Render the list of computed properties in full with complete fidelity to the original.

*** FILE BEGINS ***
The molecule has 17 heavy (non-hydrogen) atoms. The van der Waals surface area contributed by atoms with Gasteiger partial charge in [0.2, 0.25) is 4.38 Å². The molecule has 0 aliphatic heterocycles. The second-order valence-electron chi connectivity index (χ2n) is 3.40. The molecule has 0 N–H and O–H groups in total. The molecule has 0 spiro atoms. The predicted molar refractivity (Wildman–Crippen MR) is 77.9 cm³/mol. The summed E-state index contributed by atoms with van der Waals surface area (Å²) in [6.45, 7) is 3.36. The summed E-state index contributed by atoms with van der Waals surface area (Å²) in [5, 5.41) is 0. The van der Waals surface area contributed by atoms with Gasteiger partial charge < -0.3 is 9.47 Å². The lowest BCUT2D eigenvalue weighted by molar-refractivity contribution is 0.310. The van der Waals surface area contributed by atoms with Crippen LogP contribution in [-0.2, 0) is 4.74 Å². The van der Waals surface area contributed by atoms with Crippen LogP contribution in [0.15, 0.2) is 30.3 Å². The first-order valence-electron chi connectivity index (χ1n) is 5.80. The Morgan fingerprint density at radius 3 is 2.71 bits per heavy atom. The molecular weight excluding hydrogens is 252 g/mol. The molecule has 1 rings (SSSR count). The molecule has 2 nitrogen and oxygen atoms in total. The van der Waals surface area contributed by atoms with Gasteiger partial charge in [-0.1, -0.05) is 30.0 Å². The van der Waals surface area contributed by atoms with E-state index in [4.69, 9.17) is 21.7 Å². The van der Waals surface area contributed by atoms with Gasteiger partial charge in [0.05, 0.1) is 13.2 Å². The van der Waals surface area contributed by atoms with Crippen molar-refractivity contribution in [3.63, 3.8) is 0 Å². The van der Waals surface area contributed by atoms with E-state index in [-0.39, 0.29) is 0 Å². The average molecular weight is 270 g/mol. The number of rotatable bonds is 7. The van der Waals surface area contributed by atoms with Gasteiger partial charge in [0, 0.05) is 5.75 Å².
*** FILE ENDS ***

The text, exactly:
The molecule has 17 heavy (non-hydrogen) atoms. The van der Waals surface area contributed by atoms with Gasteiger partial charge in [0.2, 0.25) is 4.38 Å². The molecule has 0 aliphatic heterocycles. The second-order valence-electron chi connectivity index (χ2n) is 3.40. The molecule has 0 N–H and O–H groups in total. The molecule has 0 spiro atoms. The predicted molar refractivity (Wildman–Crippen MR) is 77.9 cm³/mol. The summed E-state index contributed by atoms with van der Waals surface area (Å²) in [6.45, 7) is 3.36. The summed E-state index contributed by atoms with van der Waals surface area (Å²) in [5, 5.41) is 0. The van der Waals surface area contributed by atoms with Gasteiger partial charge < -0.3 is 9.47 Å². The lowest BCUT2D eigenvalue weighted by molar-refractivity contribution is 0.310. The van der Waals surface area contributed by atoms with Crippen LogP contribution in [-0.2, 0) is 4.74 Å². The van der Waals surface area contributed by atoms with Crippen LogP contribution in [0.15, 0.2) is 30.3 Å². The first-order valence-electron chi connectivity index (χ1n) is 5.80. The Morgan fingerprint density at radius 3 is 2.71 bits per heavy atom. The molecular weight excluding hydrogens is 252 g/mol. The molecule has 1 rings (SSSR count). The molecule has 2 nitrogen and oxygen atoms in total. The van der Waals surface area contributed by atoms with Gasteiger partial charge in [-0.1, -0.05) is 30.0 Å². The van der Waals surface area contributed by atoms with E-state index in [4.69, 9.17) is 21.7 Å². The van der Waals surface area contributed by atoms with Gasteiger partial charge in [0.05, 0.1) is 13.2 Å². The van der Waals surface area contributed by atoms with Crippen molar-refractivity contribution in [3.63, 3.8) is 0 Å². The van der Waals surface area contributed by atoms with E-state index in [-0.39, 0.29) is 0 Å². The average molecular weight is 270 g/mol. The number of rotatable bonds is 7. The van der Waals surface area contributed by atoms with Gasteiger partial charge in [0, 0.05) is 5.75 Å².